Appearing during the first three hours, historian and journalist Robert Zimmerman discussed space politics and history, including recent developments at NASA, space tourism, and the Hubble Space Telescope, "the telescope that will not die." The Obama administration may soon propose a study to decide whether to go forward on the Moon/Mars missions proposed by NASA, he reported. Meanwhile, Congress will be voting on whether to extend the life of the Shuttle, even though the technology is old and needs to replaced, he commented.
Zimmerman said the sun has been quiet for an unusually long cycle, with no sunspot activity. Should this continue on for a longer period, we could be faced with global cooling or even a "Little Ice Age."
After long delays, a Hubble service mission is scheduled for this month. The space telescope is not in good shape, and will benefit from camera and equipment replacements and adjustments, he said. Zimmerman noted that one of the legacies of Hubble is how it combined robotic operations with occasional human maintenance. Such combinations of humans and robots will be used to colonize space, he added.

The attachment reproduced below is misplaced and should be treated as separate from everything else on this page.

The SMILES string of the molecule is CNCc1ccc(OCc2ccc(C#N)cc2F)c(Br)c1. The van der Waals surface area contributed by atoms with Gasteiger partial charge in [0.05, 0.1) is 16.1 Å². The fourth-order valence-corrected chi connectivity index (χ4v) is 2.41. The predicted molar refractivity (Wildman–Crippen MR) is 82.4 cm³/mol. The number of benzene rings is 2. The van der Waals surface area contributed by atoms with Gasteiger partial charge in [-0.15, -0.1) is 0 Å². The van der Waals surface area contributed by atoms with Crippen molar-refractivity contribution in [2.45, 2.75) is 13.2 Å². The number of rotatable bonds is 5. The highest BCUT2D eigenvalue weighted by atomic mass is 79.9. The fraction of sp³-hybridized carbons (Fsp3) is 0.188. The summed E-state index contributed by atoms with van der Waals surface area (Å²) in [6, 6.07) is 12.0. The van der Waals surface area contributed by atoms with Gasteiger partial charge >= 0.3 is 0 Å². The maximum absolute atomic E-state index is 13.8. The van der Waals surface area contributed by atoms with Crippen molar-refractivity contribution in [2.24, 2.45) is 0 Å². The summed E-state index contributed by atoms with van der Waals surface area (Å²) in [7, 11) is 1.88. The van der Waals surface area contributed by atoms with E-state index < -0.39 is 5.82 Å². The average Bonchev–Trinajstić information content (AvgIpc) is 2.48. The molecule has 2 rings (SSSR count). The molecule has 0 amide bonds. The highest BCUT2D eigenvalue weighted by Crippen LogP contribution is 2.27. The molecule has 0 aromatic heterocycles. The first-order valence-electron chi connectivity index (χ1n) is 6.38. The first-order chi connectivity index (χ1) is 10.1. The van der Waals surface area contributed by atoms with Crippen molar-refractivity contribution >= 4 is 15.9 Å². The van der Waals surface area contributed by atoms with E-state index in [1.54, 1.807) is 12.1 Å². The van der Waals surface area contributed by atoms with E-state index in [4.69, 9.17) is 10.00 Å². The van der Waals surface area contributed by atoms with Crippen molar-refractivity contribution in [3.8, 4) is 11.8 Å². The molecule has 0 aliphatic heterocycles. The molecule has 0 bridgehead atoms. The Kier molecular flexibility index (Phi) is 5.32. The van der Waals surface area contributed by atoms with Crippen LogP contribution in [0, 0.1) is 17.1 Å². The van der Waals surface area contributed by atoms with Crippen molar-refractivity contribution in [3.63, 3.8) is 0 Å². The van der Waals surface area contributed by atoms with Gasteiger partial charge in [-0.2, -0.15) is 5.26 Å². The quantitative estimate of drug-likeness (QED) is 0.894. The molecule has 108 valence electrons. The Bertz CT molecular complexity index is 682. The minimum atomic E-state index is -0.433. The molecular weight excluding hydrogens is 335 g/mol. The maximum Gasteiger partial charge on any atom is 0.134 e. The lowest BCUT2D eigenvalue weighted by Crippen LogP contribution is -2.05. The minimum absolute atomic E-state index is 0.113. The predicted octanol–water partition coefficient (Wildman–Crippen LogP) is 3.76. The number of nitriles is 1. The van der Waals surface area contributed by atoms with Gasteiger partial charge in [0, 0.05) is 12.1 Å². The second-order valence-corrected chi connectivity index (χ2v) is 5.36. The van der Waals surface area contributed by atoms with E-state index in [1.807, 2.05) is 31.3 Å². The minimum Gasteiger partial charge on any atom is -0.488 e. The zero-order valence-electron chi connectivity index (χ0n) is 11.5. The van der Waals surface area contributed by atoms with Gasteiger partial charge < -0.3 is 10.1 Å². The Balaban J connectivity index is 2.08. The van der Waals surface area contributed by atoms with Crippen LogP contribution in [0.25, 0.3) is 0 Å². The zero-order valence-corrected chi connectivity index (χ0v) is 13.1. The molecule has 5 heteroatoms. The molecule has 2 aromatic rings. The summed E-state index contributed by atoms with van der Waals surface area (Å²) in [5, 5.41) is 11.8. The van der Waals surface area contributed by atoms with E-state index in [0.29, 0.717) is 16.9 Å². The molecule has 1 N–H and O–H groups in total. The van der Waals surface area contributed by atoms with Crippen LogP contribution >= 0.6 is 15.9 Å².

He also gave an update on Virgin Galactic's plan for suborbital space tourism, and noted that such infrastructure may eventually be used for faster flights, flying across the American continent in just one hour, for instance.
In the last hour, consumer privacy advocate Katherine Albrecht shared an update on the current US census plan which incorporates tagging homes with GPS readings. Data collection is being done by some 140,000 workers for the 2010 census, and she expressed concern that some of the information they are gathering could be misused by the government.
Check out a gallery featuring some of the 200 new species of amphibians recently discovered in Madagascar, one of Earth's most biologically diverse locations.
Bumper music from Wednesday May 06, 2009